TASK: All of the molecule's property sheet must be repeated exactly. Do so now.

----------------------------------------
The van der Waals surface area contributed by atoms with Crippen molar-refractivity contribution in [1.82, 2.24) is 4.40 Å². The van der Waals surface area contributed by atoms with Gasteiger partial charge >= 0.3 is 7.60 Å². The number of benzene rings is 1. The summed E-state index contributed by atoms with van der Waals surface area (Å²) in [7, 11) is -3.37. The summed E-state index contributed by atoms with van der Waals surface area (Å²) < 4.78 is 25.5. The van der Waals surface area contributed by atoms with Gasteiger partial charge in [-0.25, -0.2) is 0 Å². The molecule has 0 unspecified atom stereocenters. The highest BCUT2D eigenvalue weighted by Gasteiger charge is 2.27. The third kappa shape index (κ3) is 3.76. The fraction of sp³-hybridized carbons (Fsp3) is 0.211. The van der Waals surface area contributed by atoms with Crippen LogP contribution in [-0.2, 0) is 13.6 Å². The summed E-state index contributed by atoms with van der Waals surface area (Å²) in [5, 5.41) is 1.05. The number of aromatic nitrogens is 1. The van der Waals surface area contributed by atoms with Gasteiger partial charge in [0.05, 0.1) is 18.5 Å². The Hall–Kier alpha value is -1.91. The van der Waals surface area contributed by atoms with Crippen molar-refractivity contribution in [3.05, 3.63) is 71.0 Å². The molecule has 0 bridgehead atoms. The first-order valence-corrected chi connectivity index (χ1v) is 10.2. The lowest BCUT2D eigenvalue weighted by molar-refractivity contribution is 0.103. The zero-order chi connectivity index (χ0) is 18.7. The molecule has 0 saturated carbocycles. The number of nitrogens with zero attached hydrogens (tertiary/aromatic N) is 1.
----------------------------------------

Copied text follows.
The van der Waals surface area contributed by atoms with Crippen molar-refractivity contribution in [1.82, 2.24) is 4.40 Å². The van der Waals surface area contributed by atoms with Gasteiger partial charge >= 0.3 is 7.60 Å². The number of benzene rings is 1. The summed E-state index contributed by atoms with van der Waals surface area (Å²) in [7, 11) is -3.37. The summed E-state index contributed by atoms with van der Waals surface area (Å²) < 4.78 is 25.5. The van der Waals surface area contributed by atoms with Gasteiger partial charge in [-0.25, -0.2) is 0 Å². The molecule has 0 unspecified atom stereocenters. The highest BCUT2D eigenvalue weighted by Gasteiger charge is 2.27. The third kappa shape index (κ3) is 3.76. The fraction of sp³-hybridized carbons (Fsp3) is 0.211. The van der Waals surface area contributed by atoms with Crippen LogP contribution in [-0.2, 0) is 13.6 Å². The summed E-state index contributed by atoms with van der Waals surface area (Å²) in [5, 5.41) is 1.05. The number of aromatic nitrogens is 1. The van der Waals surface area contributed by atoms with Gasteiger partial charge in [0.05, 0.1) is 18.5 Å². The Hall–Kier alpha value is -1.91. The van der Waals surface area contributed by atoms with Crippen molar-refractivity contribution in [3.05, 3.63) is 71.0 Å². The molecule has 0 bridgehead atoms. The first-order valence-corrected chi connectivity index (χ1v) is 10.2. The lowest BCUT2D eigenvalue weighted by molar-refractivity contribution is 0.103. The zero-order chi connectivity index (χ0) is 18.7. The molecule has 0 saturated carbocycles. The number of nitrogens with zero attached hydrogens (tertiary/aromatic N) is 1.